On November 8, 1519, just outside what is now Mexico City, conquistador Hernan Cortes attended a ceremonial dinner given by Montezuma II.
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The Aztec king was not sure whether Cortes was friend or foe. He’d carried out his daily ritual, which involved killing and eating specially fattened young people, but it had not enlightened him.
Montezuma preferred to dine in private behind a screen, but when he was done, the royal feast was taken to the conquistadors, more than 300 dishes. There were white tortillas and various breads, fruit and cocoa to accompany the crocks of roast duck, rabbit, turkey, pheasant and venison.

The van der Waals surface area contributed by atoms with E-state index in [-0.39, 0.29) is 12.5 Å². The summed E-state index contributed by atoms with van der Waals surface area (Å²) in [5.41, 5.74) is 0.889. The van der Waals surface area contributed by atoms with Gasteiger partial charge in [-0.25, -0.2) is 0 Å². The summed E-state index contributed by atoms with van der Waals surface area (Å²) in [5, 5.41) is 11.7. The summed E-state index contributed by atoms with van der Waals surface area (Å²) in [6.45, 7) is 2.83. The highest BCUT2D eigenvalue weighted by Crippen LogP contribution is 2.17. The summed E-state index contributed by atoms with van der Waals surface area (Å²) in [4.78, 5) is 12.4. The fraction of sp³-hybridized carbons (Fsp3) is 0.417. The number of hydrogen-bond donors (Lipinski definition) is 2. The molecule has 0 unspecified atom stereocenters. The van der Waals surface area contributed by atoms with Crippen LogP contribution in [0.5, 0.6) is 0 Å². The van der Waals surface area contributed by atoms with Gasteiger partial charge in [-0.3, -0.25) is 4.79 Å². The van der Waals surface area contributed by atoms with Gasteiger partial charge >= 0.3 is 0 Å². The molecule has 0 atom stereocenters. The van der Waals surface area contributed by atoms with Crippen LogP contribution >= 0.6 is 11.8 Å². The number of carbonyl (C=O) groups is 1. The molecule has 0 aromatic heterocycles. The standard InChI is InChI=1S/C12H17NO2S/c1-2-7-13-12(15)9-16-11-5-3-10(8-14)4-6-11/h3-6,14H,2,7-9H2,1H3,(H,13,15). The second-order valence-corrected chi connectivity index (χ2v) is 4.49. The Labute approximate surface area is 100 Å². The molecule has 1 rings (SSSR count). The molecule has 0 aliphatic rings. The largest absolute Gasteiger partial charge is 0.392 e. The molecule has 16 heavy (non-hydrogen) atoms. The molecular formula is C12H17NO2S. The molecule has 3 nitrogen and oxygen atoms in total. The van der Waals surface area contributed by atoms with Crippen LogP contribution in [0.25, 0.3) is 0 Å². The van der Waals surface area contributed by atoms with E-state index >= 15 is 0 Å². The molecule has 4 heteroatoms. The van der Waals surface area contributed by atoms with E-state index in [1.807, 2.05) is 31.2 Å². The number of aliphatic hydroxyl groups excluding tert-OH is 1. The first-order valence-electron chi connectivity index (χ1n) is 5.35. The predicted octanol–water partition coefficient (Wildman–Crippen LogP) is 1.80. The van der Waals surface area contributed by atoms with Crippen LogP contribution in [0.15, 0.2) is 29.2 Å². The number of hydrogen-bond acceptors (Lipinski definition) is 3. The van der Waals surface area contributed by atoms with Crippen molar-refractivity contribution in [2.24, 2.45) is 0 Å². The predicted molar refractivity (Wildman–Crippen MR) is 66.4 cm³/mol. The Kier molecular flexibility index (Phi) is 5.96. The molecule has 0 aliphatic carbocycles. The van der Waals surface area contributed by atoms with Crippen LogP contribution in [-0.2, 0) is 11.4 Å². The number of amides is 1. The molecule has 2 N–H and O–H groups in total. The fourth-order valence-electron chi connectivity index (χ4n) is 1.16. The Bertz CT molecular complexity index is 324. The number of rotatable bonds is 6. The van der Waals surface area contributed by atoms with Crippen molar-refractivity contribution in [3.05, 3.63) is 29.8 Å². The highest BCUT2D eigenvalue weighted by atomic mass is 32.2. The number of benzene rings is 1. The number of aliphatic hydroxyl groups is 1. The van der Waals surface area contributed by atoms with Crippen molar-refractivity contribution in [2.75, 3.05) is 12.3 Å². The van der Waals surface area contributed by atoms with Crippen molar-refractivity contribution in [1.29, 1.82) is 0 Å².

As they dug in, the Europeans were disconcerted to find that some of the dishes contained human arms and legs.
I spoke with William Sitwell, author of “A History of Food in 100 Recipes,” on the following topics:
1. Great vs. Terrible Food.
2. Cannibals & Chocolate.
3. Italy Loves Pasta.
4. Taste & Availability.
5. Foodie Trends.
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(Lewis Lapham is the founder of Lapham’s Quarterly and the former editor of Harper’s magazine. He hosts “The World in Time” interview series for Bloomberg News.)
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